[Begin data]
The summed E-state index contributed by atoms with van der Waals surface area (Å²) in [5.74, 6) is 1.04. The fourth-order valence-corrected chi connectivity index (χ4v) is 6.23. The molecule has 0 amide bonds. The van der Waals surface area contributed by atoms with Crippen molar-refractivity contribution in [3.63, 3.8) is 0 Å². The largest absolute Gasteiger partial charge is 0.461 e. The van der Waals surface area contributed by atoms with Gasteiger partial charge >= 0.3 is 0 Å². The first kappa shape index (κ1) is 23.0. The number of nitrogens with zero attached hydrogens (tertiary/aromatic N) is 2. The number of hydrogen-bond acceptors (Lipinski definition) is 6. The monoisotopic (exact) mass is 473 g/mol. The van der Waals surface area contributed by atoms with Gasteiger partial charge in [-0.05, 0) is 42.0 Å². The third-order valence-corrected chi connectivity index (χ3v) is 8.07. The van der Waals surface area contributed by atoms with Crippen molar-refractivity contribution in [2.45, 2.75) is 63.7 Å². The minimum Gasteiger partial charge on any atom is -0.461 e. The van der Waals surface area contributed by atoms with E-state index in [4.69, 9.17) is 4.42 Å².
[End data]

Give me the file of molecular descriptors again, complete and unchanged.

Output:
The summed E-state index contributed by atoms with van der Waals surface area (Å²) in [5.74, 6) is 1.04. The fourth-order valence-corrected chi connectivity index (χ4v) is 6.23. The molecule has 0 amide bonds. The van der Waals surface area contributed by atoms with Crippen molar-refractivity contribution in [3.63, 3.8) is 0 Å². The largest absolute Gasteiger partial charge is 0.461 e. The van der Waals surface area contributed by atoms with Gasteiger partial charge >= 0.3 is 0 Å². The first kappa shape index (κ1) is 23.0. The number of nitrogens with zero attached hydrogens (tertiary/aromatic N) is 2. The number of hydrogen-bond acceptors (Lipinski definition) is 6. The monoisotopic (exact) mass is 473 g/mol. The van der Waals surface area contributed by atoms with Gasteiger partial charge in [-0.05, 0) is 42.0 Å². The third-order valence-corrected chi connectivity index (χ3v) is 8.07. The van der Waals surface area contributed by atoms with Crippen molar-refractivity contribution in [2.45, 2.75) is 63.7 Å². The minimum Gasteiger partial charge on any atom is -0.461 e. The van der Waals surface area contributed by atoms with E-state index in [4.69, 9.17) is 4.42 Å².